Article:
Born in 1970 – 1972: Pedro Martinez has 214 and no job, so it’s hard to see that he’ll make it. Besides, he’s not the same guy and his health hasn’t been solid lately. A year younger and still winning is Andy Pettitte, who turns 37 in a few weeks. He keeps threatening to retire, so that doesn’t bode well, but he has 215 wins, so six good years and he’s got a shot. Let’s see what he’s like two years from now and guess again.

Born 1973 – 1976: Derek Lowe has 126, Bartolo Colon has 150. Only Lowe is still going strong, but 170 wins means 10 really good seasons and he doesn’t usually win 17. Kevin Millwood is at 142, turns 35 on Christmas Eve. He’s probably going to make 200 if he stays healthy, but I doubt it.

Tim Hudson and Livan Hernandez are at 146 and 147, but only Hudson seems young at 34. Livan always seemed six years older than he is. Hudson, if he finds a second life, could make a run at 250 but would need a few really successful seasons. Javier Vasquez turns 33 this year, has always been healthy, and has 127 wins. He could make a run at 250, but he could use some help. He’s never won 20, so if he gets there, it’s by attrition.

Born 1977 – 1979: Roy Halliday (131) and Roy Oswalt (129) are 32 this summer. They’ll likely be around 145, hopefully more, by the end of the year. If it’s 150, eight more good years could get them to 270 and then it’s a matter of knowing how healthy either is at 40. My money will be on Halliday.

Barry Zito leads the 31 year olds with 123 wins. If he finds a new life – certainly possible, he could easily make a run at 250. And, if he has a Moyer resurgence, he could get further. I just don’t know if he’ll make it.

The guys who are 30 in 2009 include Mark Buehrle and Johan Santana. Guess who has more wins? If you guessed the Southsider, you’d be right. Buehrle has 122 and at this rate is well on pace for 250 by 40. If this year’s start is indicative of better things to come, he’d have a legitimate shot at 300. Santana is the better pitcher, but only has 109 wins. He’s going to need about five really good years to pass Buehrle and get on track. I like 250 as his end point, but you never know.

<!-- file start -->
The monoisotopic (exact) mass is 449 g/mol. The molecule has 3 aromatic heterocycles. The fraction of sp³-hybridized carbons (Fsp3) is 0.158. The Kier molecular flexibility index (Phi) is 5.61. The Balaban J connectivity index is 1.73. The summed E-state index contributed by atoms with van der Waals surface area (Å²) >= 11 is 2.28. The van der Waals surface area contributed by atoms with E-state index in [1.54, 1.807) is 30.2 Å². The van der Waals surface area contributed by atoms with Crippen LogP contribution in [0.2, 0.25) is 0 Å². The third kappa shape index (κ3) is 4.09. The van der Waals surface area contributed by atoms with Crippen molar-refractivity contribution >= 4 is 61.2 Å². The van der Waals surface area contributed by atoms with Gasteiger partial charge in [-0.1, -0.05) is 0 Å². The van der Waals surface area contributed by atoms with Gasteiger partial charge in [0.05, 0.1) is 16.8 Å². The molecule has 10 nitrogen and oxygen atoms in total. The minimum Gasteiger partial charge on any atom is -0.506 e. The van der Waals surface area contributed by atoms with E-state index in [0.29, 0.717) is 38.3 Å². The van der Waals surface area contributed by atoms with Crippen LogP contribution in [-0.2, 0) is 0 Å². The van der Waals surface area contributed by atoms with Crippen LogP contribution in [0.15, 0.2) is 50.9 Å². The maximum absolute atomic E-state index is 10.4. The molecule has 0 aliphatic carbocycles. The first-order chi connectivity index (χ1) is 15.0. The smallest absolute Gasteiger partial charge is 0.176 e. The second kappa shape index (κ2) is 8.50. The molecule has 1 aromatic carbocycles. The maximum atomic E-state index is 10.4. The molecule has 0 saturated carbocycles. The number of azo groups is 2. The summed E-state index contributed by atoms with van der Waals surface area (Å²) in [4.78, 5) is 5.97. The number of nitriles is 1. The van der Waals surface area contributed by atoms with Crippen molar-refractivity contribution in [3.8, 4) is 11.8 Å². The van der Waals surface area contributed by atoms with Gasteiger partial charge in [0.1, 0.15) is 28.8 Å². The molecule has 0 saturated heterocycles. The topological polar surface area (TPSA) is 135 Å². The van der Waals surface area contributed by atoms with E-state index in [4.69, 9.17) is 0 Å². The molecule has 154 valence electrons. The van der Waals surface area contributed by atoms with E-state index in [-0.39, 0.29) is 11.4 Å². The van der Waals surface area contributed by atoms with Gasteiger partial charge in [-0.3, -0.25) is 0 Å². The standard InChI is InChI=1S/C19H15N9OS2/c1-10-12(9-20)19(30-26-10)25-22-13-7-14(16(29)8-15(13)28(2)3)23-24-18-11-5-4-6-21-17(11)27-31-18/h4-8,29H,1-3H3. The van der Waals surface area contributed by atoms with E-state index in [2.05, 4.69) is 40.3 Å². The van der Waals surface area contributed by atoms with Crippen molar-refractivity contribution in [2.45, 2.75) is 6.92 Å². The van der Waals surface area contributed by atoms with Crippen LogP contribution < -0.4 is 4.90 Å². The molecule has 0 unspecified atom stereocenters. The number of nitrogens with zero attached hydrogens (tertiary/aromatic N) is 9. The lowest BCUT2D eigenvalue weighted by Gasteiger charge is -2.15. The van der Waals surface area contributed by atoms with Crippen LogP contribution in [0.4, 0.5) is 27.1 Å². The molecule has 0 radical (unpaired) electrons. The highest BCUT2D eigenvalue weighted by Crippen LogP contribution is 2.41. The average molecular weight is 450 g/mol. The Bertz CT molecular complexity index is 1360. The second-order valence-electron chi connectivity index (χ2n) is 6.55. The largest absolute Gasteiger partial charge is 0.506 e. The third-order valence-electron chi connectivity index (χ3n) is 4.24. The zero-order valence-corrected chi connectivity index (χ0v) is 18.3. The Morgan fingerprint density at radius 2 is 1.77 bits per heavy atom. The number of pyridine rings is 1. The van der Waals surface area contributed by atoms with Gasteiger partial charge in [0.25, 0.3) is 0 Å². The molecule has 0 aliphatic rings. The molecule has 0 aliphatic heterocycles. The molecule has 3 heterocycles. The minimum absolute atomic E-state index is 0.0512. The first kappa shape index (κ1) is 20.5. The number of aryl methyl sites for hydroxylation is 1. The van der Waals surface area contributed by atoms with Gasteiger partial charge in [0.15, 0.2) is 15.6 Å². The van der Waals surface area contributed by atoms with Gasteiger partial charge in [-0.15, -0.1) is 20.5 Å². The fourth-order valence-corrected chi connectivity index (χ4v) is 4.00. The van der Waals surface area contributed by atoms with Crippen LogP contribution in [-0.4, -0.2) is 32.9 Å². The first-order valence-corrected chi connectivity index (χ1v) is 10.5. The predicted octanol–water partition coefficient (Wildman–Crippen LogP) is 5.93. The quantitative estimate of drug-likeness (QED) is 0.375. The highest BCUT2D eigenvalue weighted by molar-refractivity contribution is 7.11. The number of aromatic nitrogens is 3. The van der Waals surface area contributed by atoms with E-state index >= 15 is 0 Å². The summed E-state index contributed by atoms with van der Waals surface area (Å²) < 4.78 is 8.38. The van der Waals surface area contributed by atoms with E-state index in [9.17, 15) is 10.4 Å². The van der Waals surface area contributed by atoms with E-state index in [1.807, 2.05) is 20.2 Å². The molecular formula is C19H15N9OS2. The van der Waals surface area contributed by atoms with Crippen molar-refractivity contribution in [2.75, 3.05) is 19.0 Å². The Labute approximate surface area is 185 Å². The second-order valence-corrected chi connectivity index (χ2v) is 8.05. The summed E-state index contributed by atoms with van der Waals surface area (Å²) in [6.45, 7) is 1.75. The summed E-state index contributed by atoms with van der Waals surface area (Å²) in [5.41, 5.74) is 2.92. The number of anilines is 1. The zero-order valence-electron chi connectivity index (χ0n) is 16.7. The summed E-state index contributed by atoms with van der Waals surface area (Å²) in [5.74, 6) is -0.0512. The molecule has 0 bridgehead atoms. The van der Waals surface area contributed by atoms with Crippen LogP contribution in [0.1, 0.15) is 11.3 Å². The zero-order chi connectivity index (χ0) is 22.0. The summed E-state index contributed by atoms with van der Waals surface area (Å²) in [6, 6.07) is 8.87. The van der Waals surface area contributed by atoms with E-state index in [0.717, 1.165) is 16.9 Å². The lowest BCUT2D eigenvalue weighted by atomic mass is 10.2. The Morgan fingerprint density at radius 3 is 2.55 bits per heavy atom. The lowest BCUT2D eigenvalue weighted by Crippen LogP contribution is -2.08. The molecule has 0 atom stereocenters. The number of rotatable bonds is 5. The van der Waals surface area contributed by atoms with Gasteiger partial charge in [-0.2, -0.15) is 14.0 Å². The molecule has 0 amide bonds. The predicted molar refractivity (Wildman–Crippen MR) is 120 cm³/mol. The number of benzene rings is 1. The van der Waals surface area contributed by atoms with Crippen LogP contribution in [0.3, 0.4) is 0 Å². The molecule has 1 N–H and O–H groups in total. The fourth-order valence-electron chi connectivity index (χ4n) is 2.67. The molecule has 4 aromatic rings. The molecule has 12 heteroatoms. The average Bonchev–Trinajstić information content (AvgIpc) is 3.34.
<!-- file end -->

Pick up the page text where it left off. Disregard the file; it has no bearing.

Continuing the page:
Born 1980 – 1984: Sabathia is already at 117 and counting. With the Yankees, he’s going to be a candidate for 20 wins a lot and if he stays healthy he could hit 35 with more than 225 wins. He’s my top pick to make 300 next. Josh Beckett has 89 wins, and should make 200, but won’t get much past it.

Carlos Zambrano turns 28 on 6/1 and already has 100 wins. He’s ahead of Halliday’s pace and is a horse. I like his chances to blow through 250 and if he stays healthy and doesn’t get too fat, he could make a run at 300. Jake Peavy is also 28 this year, but ten wins behind Zambrano. I like his chances at 250, but I’d like them better if he were on good teams.

The big winners of the 1982 birth year are Dontrelle Willis and Jeremy Bonderman, neither of whom will be active in 2015. Justin Verlander has 50 wins and will be around 60 when the year is done. He could be around 200 at age 36, so 250 is not impossible. He COULD be really good, but I don’t buy it.

The guys who are 24 or 25 include too many guys with just 30 wins – Zack Greinke, Chad Billingsley, and what not. Three really good years, though, and I’ll think about it.

The one really young guy who is off to a good start is the 23 year old Felix Hernandez. He’s blown by 40 wins and should make 55 at the end of the year. Assuming any luck in good health and good teams, he could easily pass 100 wins by 27, which would make him well prepared for a run at 250 or more.

In sum:

SOLID BETS: Sabathia, Halliday, Zambrano
GOOD BETS: Buehrle, Zito, Verlander, Hernandez
LONG SHOTS: Anyone who is 25.
NO SHOTS: Everyone else.

I’d say that ONE of the guys listed here will make 300, and maybe two.